The Contra Costa Times ran an interesting, yet unsurprising, AP story on Saturday (Music industry mines data from downloads). In a nutshell: "Despite their legal blitzkrieg to stop online song-swapping, many music labels are benefiting from — and paying for — intelligence on the latest trends in Internet trading." That is right, P2P networks are the best tool yet-invented for gathering realtime data on music consumer tastes. By tracking the number of downloads for particular artists and particular songs and the rough geographical distribution of those downloads, the industry can better target its marketing and products.
I would accuse RIAA of batting both ways (like I did H&R Block this morning), but this phenomenon raises an issue more important than copyright law. For the first time in the history of human social interaction, we have the technology to gather realtime information on the thoughts of a cross-section of a nation. P2P file sharing is a specific example, and the Google Zeitgeist is a more general one.
SiliconValley.com reprints a story from the Kansas City Star, reporting a defamation lawsuit filed by H&R Block (H&R Block sues anonymous online critic). Essentially, the accounting firm believes that an employee is behind a series of postings on a Yahoo! message board that criticize the company. The article is a bit sketchy, but apparently both the complaint and company a spokesman said that the message board posts constituted (1) false and misleading statements and (2) improper disclosures of confidential information.
H&R Block is trying to bat from both sides here. If the anonymous poster's statements were accurate, they would prove highly embarassing to the company, and he would have disclosed confidential information. If they are not accurate, they would be defamatory. Either way, H&R Block maintains plausible deniability for long enough to force Yahoo! to reveal the anonymous poster's identity. Ultimately, H&R Block may have a difficult time proving either claim because damages (an essential element of both claims) would be too speculative. The author writes, "The defendant's comments don't appear to have had a material effect on Block stock," and goes on to detail the fluctuation of H&R Block's share price during the relevant time period and concluding that it was a mere penny off its 52-week high shortly after the statements. Proving a link between these statements and any trend in revenue would be exceedingly difficult, if not impossible.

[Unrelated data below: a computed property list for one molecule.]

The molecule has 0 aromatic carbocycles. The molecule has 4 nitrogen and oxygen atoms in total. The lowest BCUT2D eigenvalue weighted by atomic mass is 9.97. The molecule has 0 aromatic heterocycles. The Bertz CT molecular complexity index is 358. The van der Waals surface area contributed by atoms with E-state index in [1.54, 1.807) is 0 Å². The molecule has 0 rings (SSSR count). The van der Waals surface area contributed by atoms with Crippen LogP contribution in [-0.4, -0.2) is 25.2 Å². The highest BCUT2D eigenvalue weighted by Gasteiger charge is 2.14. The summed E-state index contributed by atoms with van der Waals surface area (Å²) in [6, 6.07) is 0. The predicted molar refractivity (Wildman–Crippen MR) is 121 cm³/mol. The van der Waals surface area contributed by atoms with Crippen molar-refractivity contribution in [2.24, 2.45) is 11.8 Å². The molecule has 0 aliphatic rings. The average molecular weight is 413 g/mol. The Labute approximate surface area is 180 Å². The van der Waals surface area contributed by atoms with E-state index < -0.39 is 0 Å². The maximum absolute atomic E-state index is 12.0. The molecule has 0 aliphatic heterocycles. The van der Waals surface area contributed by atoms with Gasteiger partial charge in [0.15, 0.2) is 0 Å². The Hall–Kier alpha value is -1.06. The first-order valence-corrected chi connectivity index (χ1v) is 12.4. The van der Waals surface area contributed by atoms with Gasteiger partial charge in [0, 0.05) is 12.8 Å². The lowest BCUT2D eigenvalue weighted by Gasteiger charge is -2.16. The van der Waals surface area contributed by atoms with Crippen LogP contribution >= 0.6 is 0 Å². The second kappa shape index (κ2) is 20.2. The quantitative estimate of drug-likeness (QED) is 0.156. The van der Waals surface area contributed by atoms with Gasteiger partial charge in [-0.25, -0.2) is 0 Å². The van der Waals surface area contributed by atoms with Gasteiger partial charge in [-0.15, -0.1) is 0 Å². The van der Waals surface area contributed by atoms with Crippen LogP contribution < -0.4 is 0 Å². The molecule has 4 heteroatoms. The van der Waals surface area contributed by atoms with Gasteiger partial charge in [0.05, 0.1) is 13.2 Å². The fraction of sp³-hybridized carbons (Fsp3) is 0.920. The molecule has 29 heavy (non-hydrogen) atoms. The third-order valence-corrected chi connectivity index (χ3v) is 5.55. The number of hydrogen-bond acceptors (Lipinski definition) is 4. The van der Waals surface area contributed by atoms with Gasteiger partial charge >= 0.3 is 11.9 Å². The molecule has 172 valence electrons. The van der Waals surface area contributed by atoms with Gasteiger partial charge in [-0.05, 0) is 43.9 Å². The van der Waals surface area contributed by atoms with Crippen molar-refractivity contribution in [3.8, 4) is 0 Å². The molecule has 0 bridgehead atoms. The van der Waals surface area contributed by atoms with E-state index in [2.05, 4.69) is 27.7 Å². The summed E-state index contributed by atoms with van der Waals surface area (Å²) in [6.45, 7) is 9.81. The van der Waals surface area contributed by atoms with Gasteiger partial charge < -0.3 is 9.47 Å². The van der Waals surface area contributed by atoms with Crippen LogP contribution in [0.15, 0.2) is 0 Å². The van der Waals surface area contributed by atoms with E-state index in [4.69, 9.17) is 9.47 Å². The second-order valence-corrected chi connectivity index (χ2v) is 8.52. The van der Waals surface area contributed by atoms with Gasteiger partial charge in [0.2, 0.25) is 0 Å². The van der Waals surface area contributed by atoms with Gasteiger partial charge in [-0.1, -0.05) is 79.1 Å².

This is a SLAPP — a strategic lawsuit against public participation. After Yahoo! breaches the poster's anonymity, we have no guarantee that H&R Block will pursue the lawsuit. More likely, it merely needed a subpoena to learn whether the poster was an employee — and will promptly forget about the suit after getting what it wants. Better to make an example by loudly firing a wayward employee than to waste time and money on a lawsuit against someone who will not have millions of dollars to pay in damages, in the unlikely event that you win. The last portion of the article begins, "Lawsuits aimed at forcing Internet service providers to provide the names of anonymous Internet users have become increasingly common in recent years." Little question exists as to the effect this is having on the freedom of speech.
The friend I drove to the fair with happens to be pregnant (by her husband, NOT me!) and shares my penchant for jokes, so we got started right away. As we waited out front for some other friends to arrive, we struck up a conversation with the woman handing out fliers at the door. After telling us that she worked at the Institute and had been trained in the psychic arts, she told us that we could have our futures told inside. We asked if she could tell us if "our" baby would be healthy. "Of course!" she replied, "and I can tell that you are very happy in your marriage. You two have excellent communication with one another." Did I mention that I met this friend ten days ago and that I barely know her?